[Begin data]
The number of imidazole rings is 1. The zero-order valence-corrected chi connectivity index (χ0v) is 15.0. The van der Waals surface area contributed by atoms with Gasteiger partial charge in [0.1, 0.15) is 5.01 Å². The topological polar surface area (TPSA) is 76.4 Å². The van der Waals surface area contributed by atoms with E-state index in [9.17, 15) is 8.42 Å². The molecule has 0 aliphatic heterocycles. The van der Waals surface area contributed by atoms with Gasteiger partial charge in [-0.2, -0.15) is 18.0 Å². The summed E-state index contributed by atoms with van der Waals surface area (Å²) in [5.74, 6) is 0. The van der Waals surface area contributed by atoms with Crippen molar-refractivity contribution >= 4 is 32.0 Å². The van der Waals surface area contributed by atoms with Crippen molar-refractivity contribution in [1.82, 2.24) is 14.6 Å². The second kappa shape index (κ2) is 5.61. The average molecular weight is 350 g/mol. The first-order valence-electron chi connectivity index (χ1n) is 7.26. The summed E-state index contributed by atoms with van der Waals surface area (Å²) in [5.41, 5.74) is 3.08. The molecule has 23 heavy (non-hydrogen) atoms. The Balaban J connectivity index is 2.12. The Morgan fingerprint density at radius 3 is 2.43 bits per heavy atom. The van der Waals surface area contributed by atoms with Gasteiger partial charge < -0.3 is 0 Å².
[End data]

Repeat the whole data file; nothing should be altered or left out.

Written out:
The number of imidazole rings is 1. The zero-order valence-corrected chi connectivity index (χ0v) is 15.0. The van der Waals surface area contributed by atoms with Gasteiger partial charge in [0.1, 0.15) is 5.01 Å². The topological polar surface area (TPSA) is 76.4 Å². The van der Waals surface area contributed by atoms with E-state index in [9.17, 15) is 8.42 Å². The molecule has 0 aliphatic heterocycles. The van der Waals surface area contributed by atoms with Gasteiger partial charge in [-0.2, -0.15) is 18.0 Å². The summed E-state index contributed by atoms with van der Waals surface area (Å²) in [5.74, 6) is 0. The van der Waals surface area contributed by atoms with Crippen molar-refractivity contribution >= 4 is 32.0 Å². The van der Waals surface area contributed by atoms with Crippen molar-refractivity contribution in [1.82, 2.24) is 14.6 Å². The second kappa shape index (κ2) is 5.61. The average molecular weight is 350 g/mol. The first-order valence-electron chi connectivity index (χ1n) is 7.26. The summed E-state index contributed by atoms with van der Waals surface area (Å²) in [5.41, 5.74) is 3.08. The molecule has 23 heavy (non-hydrogen) atoms. The Balaban J connectivity index is 2.12. The Morgan fingerprint density at radius 3 is 2.43 bits per heavy atom. The van der Waals surface area contributed by atoms with Gasteiger partial charge < -0.3 is 0 Å².